To be sure, the overhang of rising gas prices combined with the ongoing housing slump continues to be a drag on consumer confidence - and spending, economists said.
Gault said gas above $3 a gallon was squeezing some spending on things like clothing, footwear and entertainment products such as books, CDs and DVDs. "If gasoline drops back to around $2.60 in the third quarter, as we anticipate, the consumer will regain some momentum," he said.
Right now, rising gas prices and the slumping housing market are hitting low-income households hardest as evident in Wal-Mart's sluggish sales. Wal-Mart, which averages about 100 million customers a week to its discount stores, caters to many customers living paycheck to paycheck.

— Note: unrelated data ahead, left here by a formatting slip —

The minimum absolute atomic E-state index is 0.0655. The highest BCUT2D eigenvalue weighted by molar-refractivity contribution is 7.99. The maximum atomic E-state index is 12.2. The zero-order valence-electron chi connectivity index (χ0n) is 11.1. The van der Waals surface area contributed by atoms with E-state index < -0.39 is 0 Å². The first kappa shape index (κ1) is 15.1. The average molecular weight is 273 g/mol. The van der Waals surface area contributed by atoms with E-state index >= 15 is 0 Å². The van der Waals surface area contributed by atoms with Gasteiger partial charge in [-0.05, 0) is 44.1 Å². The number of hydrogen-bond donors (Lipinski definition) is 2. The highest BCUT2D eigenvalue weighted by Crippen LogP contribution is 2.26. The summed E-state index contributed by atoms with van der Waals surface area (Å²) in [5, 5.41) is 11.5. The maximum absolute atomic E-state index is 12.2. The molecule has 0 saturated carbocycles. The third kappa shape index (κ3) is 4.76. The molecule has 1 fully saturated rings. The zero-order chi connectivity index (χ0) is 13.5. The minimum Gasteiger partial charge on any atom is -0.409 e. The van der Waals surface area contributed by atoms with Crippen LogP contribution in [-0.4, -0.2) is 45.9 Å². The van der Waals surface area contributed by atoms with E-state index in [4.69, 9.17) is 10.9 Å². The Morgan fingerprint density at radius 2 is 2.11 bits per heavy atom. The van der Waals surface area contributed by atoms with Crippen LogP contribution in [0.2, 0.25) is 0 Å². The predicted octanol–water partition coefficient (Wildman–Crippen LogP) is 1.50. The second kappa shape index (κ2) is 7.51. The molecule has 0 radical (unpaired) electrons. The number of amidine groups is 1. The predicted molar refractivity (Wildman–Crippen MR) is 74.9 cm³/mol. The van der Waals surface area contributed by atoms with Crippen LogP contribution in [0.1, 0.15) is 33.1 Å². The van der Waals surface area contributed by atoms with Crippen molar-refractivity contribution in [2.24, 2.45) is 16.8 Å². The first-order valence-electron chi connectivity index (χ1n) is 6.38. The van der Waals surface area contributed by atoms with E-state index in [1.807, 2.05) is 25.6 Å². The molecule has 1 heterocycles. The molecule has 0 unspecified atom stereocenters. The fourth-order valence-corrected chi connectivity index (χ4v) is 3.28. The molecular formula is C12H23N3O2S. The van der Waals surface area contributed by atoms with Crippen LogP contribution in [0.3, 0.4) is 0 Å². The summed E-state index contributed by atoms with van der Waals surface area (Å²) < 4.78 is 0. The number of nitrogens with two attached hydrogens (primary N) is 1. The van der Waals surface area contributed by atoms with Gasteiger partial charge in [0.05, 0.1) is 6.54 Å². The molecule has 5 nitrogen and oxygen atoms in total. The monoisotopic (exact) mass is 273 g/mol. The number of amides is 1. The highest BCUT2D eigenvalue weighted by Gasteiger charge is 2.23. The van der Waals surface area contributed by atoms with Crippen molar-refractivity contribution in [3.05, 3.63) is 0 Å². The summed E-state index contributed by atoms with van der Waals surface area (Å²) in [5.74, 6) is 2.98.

Sales at mid-to high-end retailers such as Kohl's (Charts, Fortune 500) and Nordstrom (Charts, Fortune 500) have fared better. "The slower housing activity hasn't fully filtered into the economy yet," said Steve Cochrane, senior economist and managing director with Economy.com.
Even so, the housing softness has made a dent in the broader economy, forcing the nation's gross domestic product (GDP) in the first quarter to grow just 1.3 percent, its slowest pace in four years.
When interest rates were falling and home prices were rising, many low-income consumers quickly refinanced their mortgages at the lower rates, effectively using equity from their homes to fuel their buying.
As rates started to climb, refi activity slowed, as did consumers ability to pull money from their homes. This has also sparked mortgage delinquencies, especially in the sub-prime market, which is typically defined by low-income consumers with poor credit.